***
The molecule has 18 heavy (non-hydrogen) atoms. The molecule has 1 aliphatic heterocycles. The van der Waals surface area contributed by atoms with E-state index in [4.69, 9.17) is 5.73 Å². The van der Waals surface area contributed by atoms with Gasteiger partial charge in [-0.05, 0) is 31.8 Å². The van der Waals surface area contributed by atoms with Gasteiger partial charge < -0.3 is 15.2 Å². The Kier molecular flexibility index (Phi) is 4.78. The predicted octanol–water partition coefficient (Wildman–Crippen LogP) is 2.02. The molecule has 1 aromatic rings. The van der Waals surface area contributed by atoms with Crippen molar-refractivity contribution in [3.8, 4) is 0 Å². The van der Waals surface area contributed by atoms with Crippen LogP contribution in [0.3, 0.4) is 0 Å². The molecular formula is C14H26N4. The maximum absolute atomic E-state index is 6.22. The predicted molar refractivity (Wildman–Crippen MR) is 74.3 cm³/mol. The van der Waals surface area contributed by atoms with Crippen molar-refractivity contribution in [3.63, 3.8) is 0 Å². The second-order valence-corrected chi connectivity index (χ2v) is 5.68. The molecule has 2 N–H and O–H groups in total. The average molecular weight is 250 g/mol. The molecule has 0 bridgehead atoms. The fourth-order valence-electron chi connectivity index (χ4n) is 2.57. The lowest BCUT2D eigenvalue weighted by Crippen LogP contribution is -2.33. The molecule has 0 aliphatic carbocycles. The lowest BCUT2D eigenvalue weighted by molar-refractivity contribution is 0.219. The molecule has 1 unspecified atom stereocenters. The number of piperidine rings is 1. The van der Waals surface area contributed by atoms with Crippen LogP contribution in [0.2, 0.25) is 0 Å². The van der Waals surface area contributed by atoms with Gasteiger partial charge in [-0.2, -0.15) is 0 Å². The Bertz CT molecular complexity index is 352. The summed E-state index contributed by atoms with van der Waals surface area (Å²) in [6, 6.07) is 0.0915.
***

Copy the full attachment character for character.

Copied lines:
The molecule has 18 heavy (non-hydrogen) atoms. The molecule has 1 aliphatic heterocycles. The van der Waals surface area contributed by atoms with E-state index in [4.69, 9.17) is 5.73 Å². The van der Waals surface area contributed by atoms with Gasteiger partial charge in [-0.05, 0) is 31.8 Å². The van der Waals surface area contributed by atoms with Gasteiger partial charge < -0.3 is 15.2 Å². The Kier molecular flexibility index (Phi) is 4.78. The predicted octanol–water partition coefficient (Wildman–Crippen LogP) is 2.02. The molecule has 1 aromatic rings. The van der Waals surface area contributed by atoms with Crippen molar-refractivity contribution in [3.8, 4) is 0 Å². The van der Waals surface area contributed by atoms with Crippen LogP contribution in [0.3, 0.4) is 0 Å². The molecular formula is C14H26N4. The maximum absolute atomic E-state index is 6.22. The predicted molar refractivity (Wildman–Crippen MR) is 74.3 cm³/mol. The van der Waals surface area contributed by atoms with Crippen molar-refractivity contribution in [3.63, 3.8) is 0 Å². The second-order valence-corrected chi connectivity index (χ2v) is 5.68. The molecule has 2 N–H and O–H groups in total. The average molecular weight is 250 g/mol. The molecule has 0 bridgehead atoms. The fourth-order valence-electron chi connectivity index (χ4n) is 2.57. The lowest BCUT2D eigenvalue weighted by Crippen LogP contribution is -2.33. The molecule has 0 aliphatic carbocycles. The lowest BCUT2D eigenvalue weighted by molar-refractivity contribution is 0.219. The molecule has 1 unspecified atom stereocenters. The number of piperidine rings is 1. The van der Waals surface area contributed by atoms with Crippen LogP contribution in [0.2, 0.25) is 0 Å². The van der Waals surface area contributed by atoms with Gasteiger partial charge in [-0.2, -0.15) is 0 Å². The Bertz CT molecular complexity index is 352. The summed E-state index contributed by atoms with van der Waals surface area (Å²) in [6, 6.07) is 0.0915.